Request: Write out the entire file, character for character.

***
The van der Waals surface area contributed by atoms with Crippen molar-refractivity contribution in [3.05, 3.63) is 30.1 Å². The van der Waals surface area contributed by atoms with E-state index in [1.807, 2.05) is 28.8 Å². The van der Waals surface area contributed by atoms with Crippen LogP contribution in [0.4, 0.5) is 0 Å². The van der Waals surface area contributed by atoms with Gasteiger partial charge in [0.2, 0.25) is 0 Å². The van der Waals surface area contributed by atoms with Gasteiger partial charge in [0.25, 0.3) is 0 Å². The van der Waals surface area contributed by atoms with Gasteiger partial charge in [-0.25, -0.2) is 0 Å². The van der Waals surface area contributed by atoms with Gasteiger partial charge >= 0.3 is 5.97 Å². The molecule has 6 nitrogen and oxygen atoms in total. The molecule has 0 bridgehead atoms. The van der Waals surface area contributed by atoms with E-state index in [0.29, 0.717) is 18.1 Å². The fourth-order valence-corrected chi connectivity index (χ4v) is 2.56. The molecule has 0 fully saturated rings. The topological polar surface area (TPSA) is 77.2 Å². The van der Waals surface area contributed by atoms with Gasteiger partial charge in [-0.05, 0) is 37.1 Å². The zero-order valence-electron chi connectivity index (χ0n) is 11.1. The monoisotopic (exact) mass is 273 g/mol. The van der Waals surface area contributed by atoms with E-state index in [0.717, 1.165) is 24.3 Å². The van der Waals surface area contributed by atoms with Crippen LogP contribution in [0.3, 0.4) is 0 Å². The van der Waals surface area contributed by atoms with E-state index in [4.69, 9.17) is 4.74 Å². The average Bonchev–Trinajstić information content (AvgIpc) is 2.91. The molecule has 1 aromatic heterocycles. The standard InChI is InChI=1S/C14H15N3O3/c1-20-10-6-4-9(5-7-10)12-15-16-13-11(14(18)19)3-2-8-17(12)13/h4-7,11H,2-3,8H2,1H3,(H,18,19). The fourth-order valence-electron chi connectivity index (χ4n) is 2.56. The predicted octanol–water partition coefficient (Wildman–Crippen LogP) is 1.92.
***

The van der Waals surface area contributed by atoms with Crippen molar-refractivity contribution in [3.05, 3.63) is 30.1 Å². The van der Waals surface area contributed by atoms with E-state index in [1.807, 2.05) is 28.8 Å². The van der Waals surface area contributed by atoms with Crippen LogP contribution in [0.4, 0.5) is 0 Å². The van der Waals surface area contributed by atoms with Gasteiger partial charge in [0.2, 0.25) is 0 Å². The van der Waals surface area contributed by atoms with Gasteiger partial charge in [0.25, 0.3) is 0 Å². The van der Waals surface area contributed by atoms with Gasteiger partial charge in [-0.25, -0.2) is 0 Å². The van der Waals surface area contributed by atoms with Gasteiger partial charge >= 0.3 is 5.97 Å². The molecule has 6 nitrogen and oxygen atoms in total. The molecule has 0 bridgehead atoms. The van der Waals surface area contributed by atoms with E-state index in [0.29, 0.717) is 18.1 Å². The fourth-order valence-corrected chi connectivity index (χ4v) is 2.56. The molecule has 0 fully saturated rings. The topological polar surface area (TPSA) is 77.2 Å². The van der Waals surface area contributed by atoms with Gasteiger partial charge in [-0.05, 0) is 37.1 Å². The zero-order valence-electron chi connectivity index (χ0n) is 11.1. The monoisotopic (exact) mass is 273 g/mol. The van der Waals surface area contributed by atoms with E-state index in [0.717, 1.165) is 24.3 Å². The van der Waals surface area contributed by atoms with Crippen LogP contribution in [0.3, 0.4) is 0 Å². The van der Waals surface area contributed by atoms with E-state index in [4.69, 9.17) is 4.74 Å². The average Bonchev–Trinajstić information content (AvgIpc) is 2.91. The molecule has 1 aromatic heterocycles. The standard InChI is InChI=1S/C14H15N3O3/c1-20-10-6-4-9(5-7-10)12-15-16-13-11(14(18)19)3-2-8-17(12)13/h4-7,11H,2-3,8H2,1H3,(H,18,19). The fourth-order valence-electron chi connectivity index (χ4n) is 2.56. The predicted octanol–water partition coefficient (Wildman–Crippen LogP) is 1.92.